Sue Rice shares with us what it was like back in the day, running riot with her horse on the trails of suburban California.
Yes, you read correctly—“the trails of suburban California.” Those were—and are—a real thing in the verdant peninsula of Palos Verdes, California, where horses were once a common sight to see from your suburban half-acre of land, and kids disappeared for hours on their ponies with no helmets and no cell phones.
Sue Rice remembers those days. “We lived on our horses till the sun went down,” she says. She kept her first horse Swampy at the city-owned Palos Verdes Stable, which connected to trails throughout the peninsula. The most popular trail was just a stoplight away (which, naturally, had horse-height and human-height crosswalk buttons). They called it “riding the divider” down the grassy median of Palos Verde Drive North.
“I remember the first time trying my horse down the divider. I headed out by myself and my horse got about 100 yards away from the stable, spun around and galloped back. That’s when I realized he was really barn sour.”
She tried and tried to get him on the trail to no avail.
“My family always went out to dinner on Friday night. My father asked, ‘How’s the new horse?’ and I just burst into tears. So my dad quietly said, ‘Well, we’ll fix that.’”
“He went with me for probably the next two weeks and walked the horse by the reins. Every time he started to balk, he made the horse walk 10 more steps, then said, “That’s enough for today.” And we finally got the horse out to the bridle path and by then I kind of figured out what I needed to do.”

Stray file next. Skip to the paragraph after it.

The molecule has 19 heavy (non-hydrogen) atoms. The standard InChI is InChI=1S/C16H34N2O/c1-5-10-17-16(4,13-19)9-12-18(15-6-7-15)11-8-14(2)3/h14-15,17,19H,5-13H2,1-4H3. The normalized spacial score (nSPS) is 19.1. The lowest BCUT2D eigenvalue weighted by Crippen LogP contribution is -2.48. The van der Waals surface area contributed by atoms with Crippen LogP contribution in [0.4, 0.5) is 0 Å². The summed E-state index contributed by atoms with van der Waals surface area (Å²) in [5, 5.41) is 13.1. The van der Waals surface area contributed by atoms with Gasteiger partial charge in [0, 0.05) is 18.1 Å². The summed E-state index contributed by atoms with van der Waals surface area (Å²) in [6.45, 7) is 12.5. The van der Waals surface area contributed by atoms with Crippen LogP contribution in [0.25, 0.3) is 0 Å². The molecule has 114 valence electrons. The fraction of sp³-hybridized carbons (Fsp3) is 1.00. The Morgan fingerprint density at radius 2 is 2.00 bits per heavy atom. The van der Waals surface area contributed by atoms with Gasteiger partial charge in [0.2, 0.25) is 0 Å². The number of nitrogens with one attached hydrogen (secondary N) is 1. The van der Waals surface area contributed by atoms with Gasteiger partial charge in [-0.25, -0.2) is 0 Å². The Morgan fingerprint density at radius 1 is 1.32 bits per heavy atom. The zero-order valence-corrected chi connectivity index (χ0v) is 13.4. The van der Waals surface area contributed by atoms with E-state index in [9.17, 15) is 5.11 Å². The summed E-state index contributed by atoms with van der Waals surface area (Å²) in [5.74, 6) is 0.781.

Her father was not a “horse person,” but that common-sense training gave Sue the confidence to have all kinds of adventures with Swampy—from exploring the canyon trails to an illicit early-morning ride through Palos Verdes Estates to the beach—neither of which were places where horses were allowed.
“At the time I had Taffy the palomino and a very adventurous boyfriend,” she remembers. “To get to the beach, we had to go from our barn, to the canyon, past the PV stables, down the divider, through Malaga Cove Plaza with a big fountain in the middle, and down the surfer trail to the beach.”
The pair set off on their horses around 4:30 a.m., and they made it all the way through town to the beach, where they took off galloping and rode all the way to Redondo Beach where a lifeguard told them to get back where they came from.
Sue says she wouldn’t exactly advise anyone to do that today.
“We probably would have been arrested now, but basically then we just said, ‘OK, bye!’”
Though the trails of Palos Verdes and the PV Stables are still around, Sue eventually moved away. Now, her daughter has caught the riding bug. She started out with lessons at a fancy hunter/jumper barn, but when the opportunity to lease a trail horse came up, Sue found herself repeating history.
“When I started walking her, it was a flashback to my dad walking me and Swampy—not making a big deal, just quietly walking. Just there.”
There’s nothing quite like that first taste of four-legged freedom. Thanks for allowing us to share your story, Sue.
For more Palos Verdes equestrian history, check out: